Mean[P[n]] // FullSimplify

Mathematica graphics

Variance[P[n]] // FullSimplify

Mathematica graphics

Graph[P]

Mathematica graphics

data = RandomFunction[P /. w -> 1/2 /. d -> 1/4, {0, 10}]

Mathematica graphics

ListPlot[data, Filling -> Axis, Ticks -> {Automatic, {1, 2, 3}}]

Mathematica graphics

MarkovProcessProperties[P /. w -> 1/2 /. d -> 1/4]

Mathematica graphics

Now for the stationary process

S = StationaryDistribution[P] // FullSimplify;

PDF[S, n]

Mathematica graphics

Mean[S] // FullSimplify

Mathematica graphics

Variance[S] // FullSimplify

Mathematica graphics

$\endgroup$
  • $\begingroup$ Hi, Thanks for your answer, although it is not quite what I am looking for. I can derive the properties of a simple Markov chain using Mathematica. What I can't do is form the composite process consisting of zeros if the process is in state 1, and a gamma distributed random variable in state 2. I don't know how to make this composite process using Mathematica, then symbollically derive its long run mean and variance. Thanks! $\endgroup$ – ben18785 Aug 21 '14 at 17:50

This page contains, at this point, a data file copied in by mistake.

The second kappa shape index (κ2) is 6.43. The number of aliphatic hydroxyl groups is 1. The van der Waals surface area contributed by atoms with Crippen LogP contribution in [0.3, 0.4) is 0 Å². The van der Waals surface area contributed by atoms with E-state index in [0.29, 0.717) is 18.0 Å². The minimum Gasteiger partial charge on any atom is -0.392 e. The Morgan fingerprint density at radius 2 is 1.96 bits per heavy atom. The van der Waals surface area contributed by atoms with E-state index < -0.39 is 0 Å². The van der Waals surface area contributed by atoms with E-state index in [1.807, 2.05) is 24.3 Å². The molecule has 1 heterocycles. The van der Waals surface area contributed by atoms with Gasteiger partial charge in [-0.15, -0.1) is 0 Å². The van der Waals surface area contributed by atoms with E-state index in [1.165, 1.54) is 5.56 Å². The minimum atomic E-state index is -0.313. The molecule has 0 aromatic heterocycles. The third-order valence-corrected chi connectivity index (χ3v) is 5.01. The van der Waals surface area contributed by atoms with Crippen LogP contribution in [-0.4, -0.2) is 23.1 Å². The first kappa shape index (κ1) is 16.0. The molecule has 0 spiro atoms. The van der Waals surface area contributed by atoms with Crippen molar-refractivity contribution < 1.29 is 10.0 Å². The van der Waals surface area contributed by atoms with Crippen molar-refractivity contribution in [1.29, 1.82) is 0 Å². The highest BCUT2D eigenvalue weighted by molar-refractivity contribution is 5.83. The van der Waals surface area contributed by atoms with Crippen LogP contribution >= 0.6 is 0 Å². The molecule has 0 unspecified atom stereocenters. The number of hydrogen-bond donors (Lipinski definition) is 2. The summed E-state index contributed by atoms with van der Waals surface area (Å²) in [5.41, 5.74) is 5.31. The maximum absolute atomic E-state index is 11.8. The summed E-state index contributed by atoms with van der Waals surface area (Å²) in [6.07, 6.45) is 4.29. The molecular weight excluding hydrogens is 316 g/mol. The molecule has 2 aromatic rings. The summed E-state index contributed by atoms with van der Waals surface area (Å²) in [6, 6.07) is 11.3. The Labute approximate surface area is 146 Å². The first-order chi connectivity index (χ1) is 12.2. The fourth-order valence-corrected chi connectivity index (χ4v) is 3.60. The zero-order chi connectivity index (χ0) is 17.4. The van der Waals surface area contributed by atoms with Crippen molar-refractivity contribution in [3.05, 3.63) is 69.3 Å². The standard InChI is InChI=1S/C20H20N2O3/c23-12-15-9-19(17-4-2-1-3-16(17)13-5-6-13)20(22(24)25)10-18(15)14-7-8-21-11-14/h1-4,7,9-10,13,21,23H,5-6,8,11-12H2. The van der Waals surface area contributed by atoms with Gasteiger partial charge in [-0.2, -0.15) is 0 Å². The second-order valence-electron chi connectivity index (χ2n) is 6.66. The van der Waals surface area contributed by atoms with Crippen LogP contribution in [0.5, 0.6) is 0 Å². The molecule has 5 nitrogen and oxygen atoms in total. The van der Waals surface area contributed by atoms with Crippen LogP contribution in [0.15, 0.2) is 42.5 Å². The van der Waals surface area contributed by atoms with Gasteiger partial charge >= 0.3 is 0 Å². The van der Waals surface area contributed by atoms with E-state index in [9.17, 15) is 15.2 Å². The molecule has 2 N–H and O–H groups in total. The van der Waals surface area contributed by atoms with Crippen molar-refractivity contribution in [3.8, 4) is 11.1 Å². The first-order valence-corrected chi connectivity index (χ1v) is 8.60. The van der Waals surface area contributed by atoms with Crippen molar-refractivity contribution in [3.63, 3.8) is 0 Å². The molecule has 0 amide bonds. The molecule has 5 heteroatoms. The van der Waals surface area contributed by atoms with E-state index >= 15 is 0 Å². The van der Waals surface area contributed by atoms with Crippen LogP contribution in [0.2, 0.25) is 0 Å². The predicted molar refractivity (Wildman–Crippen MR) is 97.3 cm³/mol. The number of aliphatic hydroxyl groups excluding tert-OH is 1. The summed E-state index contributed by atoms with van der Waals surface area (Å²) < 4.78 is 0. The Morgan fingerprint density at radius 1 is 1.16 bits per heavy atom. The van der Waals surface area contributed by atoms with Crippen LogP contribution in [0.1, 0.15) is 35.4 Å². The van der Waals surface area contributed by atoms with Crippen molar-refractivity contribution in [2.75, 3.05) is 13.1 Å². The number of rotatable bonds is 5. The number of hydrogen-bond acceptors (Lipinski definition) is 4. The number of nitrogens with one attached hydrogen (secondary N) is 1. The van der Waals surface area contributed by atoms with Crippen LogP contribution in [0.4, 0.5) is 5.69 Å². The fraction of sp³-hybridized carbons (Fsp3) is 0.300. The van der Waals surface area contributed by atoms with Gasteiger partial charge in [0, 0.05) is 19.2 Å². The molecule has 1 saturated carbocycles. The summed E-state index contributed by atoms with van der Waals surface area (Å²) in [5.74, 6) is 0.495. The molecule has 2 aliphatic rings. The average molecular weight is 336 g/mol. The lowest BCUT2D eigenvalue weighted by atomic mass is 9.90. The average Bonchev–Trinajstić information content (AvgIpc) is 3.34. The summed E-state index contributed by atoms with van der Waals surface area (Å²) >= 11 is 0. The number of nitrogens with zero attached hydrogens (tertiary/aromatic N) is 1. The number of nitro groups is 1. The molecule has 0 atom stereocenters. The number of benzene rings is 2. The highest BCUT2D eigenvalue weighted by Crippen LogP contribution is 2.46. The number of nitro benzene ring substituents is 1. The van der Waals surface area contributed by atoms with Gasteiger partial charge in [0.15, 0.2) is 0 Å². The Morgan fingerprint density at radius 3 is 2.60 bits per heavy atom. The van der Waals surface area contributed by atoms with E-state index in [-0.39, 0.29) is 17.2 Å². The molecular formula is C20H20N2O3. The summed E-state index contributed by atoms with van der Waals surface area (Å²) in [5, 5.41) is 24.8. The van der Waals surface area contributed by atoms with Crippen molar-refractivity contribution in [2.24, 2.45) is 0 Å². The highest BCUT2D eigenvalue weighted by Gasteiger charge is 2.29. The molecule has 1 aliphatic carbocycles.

• $\begingroup$ ok I cannot help you there because I know too little about Markov processes. There are ways to compose probabilities in mathematica: may be someone else will help. $\endgroup$ – chris Aug 21 '14 at 18:41

Your Answer

By clicking “Post Your Answer”, you agree to our terms of service, privacy policy and cookie policy

Not the answer you're looking for? Browse other questions tagged or ask your own question.